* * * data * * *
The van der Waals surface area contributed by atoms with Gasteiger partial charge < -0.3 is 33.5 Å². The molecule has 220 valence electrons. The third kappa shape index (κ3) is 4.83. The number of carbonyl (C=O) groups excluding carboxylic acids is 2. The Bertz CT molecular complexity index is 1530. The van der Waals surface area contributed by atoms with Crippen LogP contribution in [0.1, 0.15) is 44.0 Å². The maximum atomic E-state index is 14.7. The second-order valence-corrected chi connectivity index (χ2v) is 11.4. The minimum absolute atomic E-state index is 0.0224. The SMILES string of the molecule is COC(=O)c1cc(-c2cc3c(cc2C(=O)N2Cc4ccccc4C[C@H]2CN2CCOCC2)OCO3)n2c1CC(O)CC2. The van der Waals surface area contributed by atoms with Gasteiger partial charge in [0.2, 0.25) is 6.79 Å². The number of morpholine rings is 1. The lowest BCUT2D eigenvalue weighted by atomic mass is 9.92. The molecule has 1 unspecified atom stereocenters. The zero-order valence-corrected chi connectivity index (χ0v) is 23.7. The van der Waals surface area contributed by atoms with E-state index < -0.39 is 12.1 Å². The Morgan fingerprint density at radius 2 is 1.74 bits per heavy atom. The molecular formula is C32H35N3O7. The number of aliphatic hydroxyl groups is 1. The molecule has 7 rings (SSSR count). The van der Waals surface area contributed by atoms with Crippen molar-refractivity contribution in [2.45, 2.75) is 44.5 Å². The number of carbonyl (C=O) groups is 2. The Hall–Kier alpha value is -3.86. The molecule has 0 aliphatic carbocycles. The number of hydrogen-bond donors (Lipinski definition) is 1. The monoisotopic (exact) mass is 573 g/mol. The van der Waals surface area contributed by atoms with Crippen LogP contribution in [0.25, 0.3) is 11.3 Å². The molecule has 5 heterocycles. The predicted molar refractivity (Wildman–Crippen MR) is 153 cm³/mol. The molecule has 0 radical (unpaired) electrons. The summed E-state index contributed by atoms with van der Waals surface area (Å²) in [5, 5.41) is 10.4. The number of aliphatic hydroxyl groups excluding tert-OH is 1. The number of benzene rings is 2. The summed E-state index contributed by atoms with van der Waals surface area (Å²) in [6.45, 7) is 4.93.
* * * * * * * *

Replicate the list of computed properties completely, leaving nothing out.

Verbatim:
The van der Waals surface area contributed by atoms with Gasteiger partial charge < -0.3 is 33.5 Å². The molecule has 220 valence electrons. The third kappa shape index (κ3) is 4.83. The number of carbonyl (C=O) groups excluding carboxylic acids is 2. The Bertz CT molecular complexity index is 1530. The van der Waals surface area contributed by atoms with Crippen LogP contribution in [0.1, 0.15) is 44.0 Å². The maximum atomic E-state index is 14.7. The second-order valence-corrected chi connectivity index (χ2v) is 11.4. The minimum absolute atomic E-state index is 0.0224. The SMILES string of the molecule is COC(=O)c1cc(-c2cc3c(cc2C(=O)N2Cc4ccccc4C[C@H]2CN2CCOCC2)OCO3)n2c1CC(O)CC2. The van der Waals surface area contributed by atoms with Gasteiger partial charge in [0.2, 0.25) is 6.79 Å². The number of morpholine rings is 1. The lowest BCUT2D eigenvalue weighted by atomic mass is 9.92. The molecule has 1 unspecified atom stereocenters. The zero-order valence-corrected chi connectivity index (χ0v) is 23.7. The van der Waals surface area contributed by atoms with E-state index < -0.39 is 12.1 Å². The Morgan fingerprint density at radius 2 is 1.74 bits per heavy atom. The molecular formula is C32H35N3O7. The number of aliphatic hydroxyl groups is 1. The molecule has 7 rings (SSSR count). The van der Waals surface area contributed by atoms with Crippen molar-refractivity contribution in [2.45, 2.75) is 44.5 Å². The number of carbonyl (C=O) groups is 2. The Hall–Kier alpha value is -3.86. The molecule has 0 aliphatic carbocycles. The number of hydrogen-bond donors (Lipinski definition) is 1. The monoisotopic (exact) mass is 573 g/mol. The van der Waals surface area contributed by atoms with Crippen LogP contribution in [0.25, 0.3) is 11.3 Å². The molecule has 5 heterocycles. The predicted molar refractivity (Wildman–Crippen MR) is 153 cm³/mol. The molecule has 0 radical (unpaired) electrons. The summed E-state index contributed by atoms with van der Waals surface area (Å²) in [5, 5.41) is 10.4. The number of aliphatic hydroxyl groups excluding tert-OH is 1. The number of benzene rings is 2. The summed E-state index contributed by atoms with van der Waals surface area (Å²) in [6.45, 7) is 4.93.